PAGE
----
“This is a momentous day in my career, and I am privileged to be given the opportunity to honor the magnificent natural beauty of the Lesedi La Rona.” said Graff regarding future plans for the pair. “The stone will tell us its story. It will dictate how it wants to be cut and we will take the utmost care to respect its exceptional properties…Our highly skilled team of master craftsmen will draw on many years of experience of crafting the most important diamonds, working night and day to ensure that we do justice to this remarkable gift from Mother Nature.”

The “Cullinan” diamond before it was separated into the separate crown jewels.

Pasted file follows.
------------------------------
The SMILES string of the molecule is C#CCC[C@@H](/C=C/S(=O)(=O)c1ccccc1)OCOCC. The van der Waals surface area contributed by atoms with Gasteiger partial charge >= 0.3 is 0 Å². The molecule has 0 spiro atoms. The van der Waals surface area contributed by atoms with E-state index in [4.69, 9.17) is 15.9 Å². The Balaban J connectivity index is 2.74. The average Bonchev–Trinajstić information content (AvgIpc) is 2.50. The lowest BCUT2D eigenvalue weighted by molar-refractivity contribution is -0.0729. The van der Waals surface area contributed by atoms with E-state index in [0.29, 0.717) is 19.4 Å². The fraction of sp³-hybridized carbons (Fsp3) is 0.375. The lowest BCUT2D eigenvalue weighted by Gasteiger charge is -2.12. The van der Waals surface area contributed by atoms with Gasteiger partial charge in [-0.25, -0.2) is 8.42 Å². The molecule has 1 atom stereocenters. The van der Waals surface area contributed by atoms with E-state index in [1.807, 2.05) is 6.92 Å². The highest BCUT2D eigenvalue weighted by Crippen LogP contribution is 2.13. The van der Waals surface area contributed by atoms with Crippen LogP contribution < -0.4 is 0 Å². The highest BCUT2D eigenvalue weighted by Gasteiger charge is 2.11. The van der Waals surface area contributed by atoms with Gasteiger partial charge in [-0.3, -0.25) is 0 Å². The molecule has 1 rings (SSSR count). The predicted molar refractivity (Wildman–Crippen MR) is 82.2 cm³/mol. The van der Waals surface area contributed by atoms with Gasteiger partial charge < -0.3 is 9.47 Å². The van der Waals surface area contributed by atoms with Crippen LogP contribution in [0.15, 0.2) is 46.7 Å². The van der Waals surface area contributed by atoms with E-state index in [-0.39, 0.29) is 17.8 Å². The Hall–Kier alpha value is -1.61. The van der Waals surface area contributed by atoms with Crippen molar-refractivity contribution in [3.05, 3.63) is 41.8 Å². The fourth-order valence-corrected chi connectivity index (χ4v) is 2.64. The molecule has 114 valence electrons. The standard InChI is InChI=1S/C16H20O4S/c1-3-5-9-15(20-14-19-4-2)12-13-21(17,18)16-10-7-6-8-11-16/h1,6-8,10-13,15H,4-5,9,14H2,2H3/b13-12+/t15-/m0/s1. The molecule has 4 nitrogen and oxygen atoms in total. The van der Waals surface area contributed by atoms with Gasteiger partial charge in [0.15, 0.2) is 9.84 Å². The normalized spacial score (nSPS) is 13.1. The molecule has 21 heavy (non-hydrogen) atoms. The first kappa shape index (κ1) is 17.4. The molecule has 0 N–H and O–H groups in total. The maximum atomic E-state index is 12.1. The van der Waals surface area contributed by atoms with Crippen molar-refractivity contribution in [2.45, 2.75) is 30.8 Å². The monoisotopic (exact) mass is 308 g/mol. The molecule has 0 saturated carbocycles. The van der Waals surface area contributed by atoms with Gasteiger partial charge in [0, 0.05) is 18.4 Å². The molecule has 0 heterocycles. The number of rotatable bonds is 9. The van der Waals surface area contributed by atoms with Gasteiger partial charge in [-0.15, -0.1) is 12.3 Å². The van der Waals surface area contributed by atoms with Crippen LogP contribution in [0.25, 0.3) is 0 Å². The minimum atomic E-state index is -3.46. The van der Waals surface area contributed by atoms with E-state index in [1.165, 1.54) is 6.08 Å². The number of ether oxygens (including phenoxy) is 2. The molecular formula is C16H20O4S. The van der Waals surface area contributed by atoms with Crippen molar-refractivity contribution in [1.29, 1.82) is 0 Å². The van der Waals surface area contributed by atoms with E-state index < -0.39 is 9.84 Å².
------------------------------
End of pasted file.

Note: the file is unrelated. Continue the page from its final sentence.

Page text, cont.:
The stone itself is recorded as the second largest rough diamond of gem-quality to have been uncovered in history, the only diamond larger having been the famous “Cullinan” diamond which now resides in the crown jewels in London…Perhaps the second largest will also be fit for royalty, once it is finally cut and polished? We’ll find out!

Eve J. Alfille Gallery and Studio

Fall-ing for Opals

It’s almost the month of tourmalines and opals! To some, however, the opal remains to this day a bad omen…not so, say we here at the Eve Alfille Gallery & Studio! But rather than defending this ourselves, why not let the author of “The Curious Lore of Precious Stones” himself, George F. Kunz, do the explaining?
“Le radeau de la meduse” opal pin by Eve J. Alfille. Photo Credit: Matt Arden.